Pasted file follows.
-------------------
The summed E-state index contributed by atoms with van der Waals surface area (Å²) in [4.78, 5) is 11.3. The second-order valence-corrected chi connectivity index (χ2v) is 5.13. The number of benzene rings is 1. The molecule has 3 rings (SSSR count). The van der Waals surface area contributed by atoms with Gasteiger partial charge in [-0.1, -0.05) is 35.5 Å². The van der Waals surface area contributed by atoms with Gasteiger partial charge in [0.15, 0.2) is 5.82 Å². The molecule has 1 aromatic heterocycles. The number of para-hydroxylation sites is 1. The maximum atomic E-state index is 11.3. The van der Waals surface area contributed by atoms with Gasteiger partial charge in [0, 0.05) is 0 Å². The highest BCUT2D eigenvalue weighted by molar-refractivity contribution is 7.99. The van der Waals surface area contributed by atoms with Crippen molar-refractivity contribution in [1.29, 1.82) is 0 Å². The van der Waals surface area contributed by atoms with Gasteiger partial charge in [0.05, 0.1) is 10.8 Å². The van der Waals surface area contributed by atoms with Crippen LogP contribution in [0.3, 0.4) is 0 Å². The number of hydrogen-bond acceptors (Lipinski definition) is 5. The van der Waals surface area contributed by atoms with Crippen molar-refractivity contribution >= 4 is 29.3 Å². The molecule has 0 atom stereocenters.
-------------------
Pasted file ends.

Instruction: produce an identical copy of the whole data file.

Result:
The summed E-state index contributed by atoms with van der Waals surface area (Å²) in [4.78, 5) is 11.3. The second-order valence-corrected chi connectivity index (χ2v) is 5.13. The number of benzene rings is 1. The molecule has 3 rings (SSSR count). The van der Waals surface area contributed by atoms with Gasteiger partial charge in [-0.1, -0.05) is 35.5 Å². The van der Waals surface area contributed by atoms with Gasteiger partial charge in [0.15, 0.2) is 5.82 Å². The molecule has 1 aromatic heterocycles. The number of para-hydroxylation sites is 1. The maximum atomic E-state index is 11.3. The van der Waals surface area contributed by atoms with Gasteiger partial charge in [0, 0.05) is 0 Å². The highest BCUT2D eigenvalue weighted by molar-refractivity contribution is 7.99. The van der Waals surface area contributed by atoms with Crippen molar-refractivity contribution in [1.29, 1.82) is 0 Å². The van der Waals surface area contributed by atoms with Gasteiger partial charge in [0.05, 0.1) is 10.8 Å². The van der Waals surface area contributed by atoms with Crippen LogP contribution in [0.3, 0.4) is 0 Å². The number of hydrogen-bond acceptors (Lipinski definition) is 5. The van der Waals surface area contributed by atoms with Crippen molar-refractivity contribution >= 4 is 29.3 Å². The molecule has 0 atom stereocenters.